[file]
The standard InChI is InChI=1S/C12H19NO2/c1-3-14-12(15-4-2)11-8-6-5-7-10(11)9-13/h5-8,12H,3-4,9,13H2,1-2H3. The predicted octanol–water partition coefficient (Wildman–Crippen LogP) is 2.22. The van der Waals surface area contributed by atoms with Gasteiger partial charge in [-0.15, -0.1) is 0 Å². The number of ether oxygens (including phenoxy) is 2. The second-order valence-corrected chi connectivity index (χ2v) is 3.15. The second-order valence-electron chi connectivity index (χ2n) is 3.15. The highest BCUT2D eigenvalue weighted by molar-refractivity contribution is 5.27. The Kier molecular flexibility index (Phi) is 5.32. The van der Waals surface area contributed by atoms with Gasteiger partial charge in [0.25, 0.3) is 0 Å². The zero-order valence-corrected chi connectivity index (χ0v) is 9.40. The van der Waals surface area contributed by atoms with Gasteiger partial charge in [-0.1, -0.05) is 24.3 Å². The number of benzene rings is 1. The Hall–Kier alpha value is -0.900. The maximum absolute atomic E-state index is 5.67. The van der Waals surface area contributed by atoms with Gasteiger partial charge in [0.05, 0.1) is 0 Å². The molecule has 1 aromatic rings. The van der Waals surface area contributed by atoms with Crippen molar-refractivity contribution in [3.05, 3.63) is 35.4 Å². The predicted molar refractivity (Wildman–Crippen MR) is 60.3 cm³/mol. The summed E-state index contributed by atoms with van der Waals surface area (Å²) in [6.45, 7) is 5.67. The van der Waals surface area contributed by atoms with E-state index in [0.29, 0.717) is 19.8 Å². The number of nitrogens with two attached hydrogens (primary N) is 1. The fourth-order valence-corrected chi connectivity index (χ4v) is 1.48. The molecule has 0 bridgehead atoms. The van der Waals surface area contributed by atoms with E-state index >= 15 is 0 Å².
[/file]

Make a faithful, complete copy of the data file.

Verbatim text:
The standard InChI is InChI=1S/C12H19NO2/c1-3-14-12(15-4-2)11-8-6-5-7-10(11)9-13/h5-8,12H,3-4,9,13H2,1-2H3. The predicted octanol–water partition coefficient (Wildman–Crippen LogP) is 2.22. The van der Waals surface area contributed by atoms with Gasteiger partial charge in [-0.15, -0.1) is 0 Å². The number of ether oxygens (including phenoxy) is 2. The second-order valence-corrected chi connectivity index (χ2v) is 3.15. The second-order valence-electron chi connectivity index (χ2n) is 3.15. The highest BCUT2D eigenvalue weighted by molar-refractivity contribution is 5.27. The Kier molecular flexibility index (Phi) is 5.32. The van der Waals surface area contributed by atoms with Gasteiger partial charge in [0.25, 0.3) is 0 Å². The zero-order valence-corrected chi connectivity index (χ0v) is 9.40. The van der Waals surface area contributed by atoms with Gasteiger partial charge in [-0.1, -0.05) is 24.3 Å². The number of benzene rings is 1. The Hall–Kier alpha value is -0.900. The maximum absolute atomic E-state index is 5.67. The van der Waals surface area contributed by atoms with Gasteiger partial charge in [0.05, 0.1) is 0 Å². The molecule has 1 aromatic rings. The van der Waals surface area contributed by atoms with Crippen molar-refractivity contribution in [3.05, 3.63) is 35.4 Å². The predicted molar refractivity (Wildman–Crippen MR) is 60.3 cm³/mol. The summed E-state index contributed by atoms with van der Waals surface area (Å²) in [6.45, 7) is 5.67. The van der Waals surface area contributed by atoms with E-state index in [0.29, 0.717) is 19.8 Å². The number of nitrogens with two attached hydrogens (primary N) is 1. The fourth-order valence-corrected chi connectivity index (χ4v) is 1.48. The molecule has 0 bridgehead atoms. The van der Waals surface area contributed by atoms with E-state index >= 15 is 0 Å².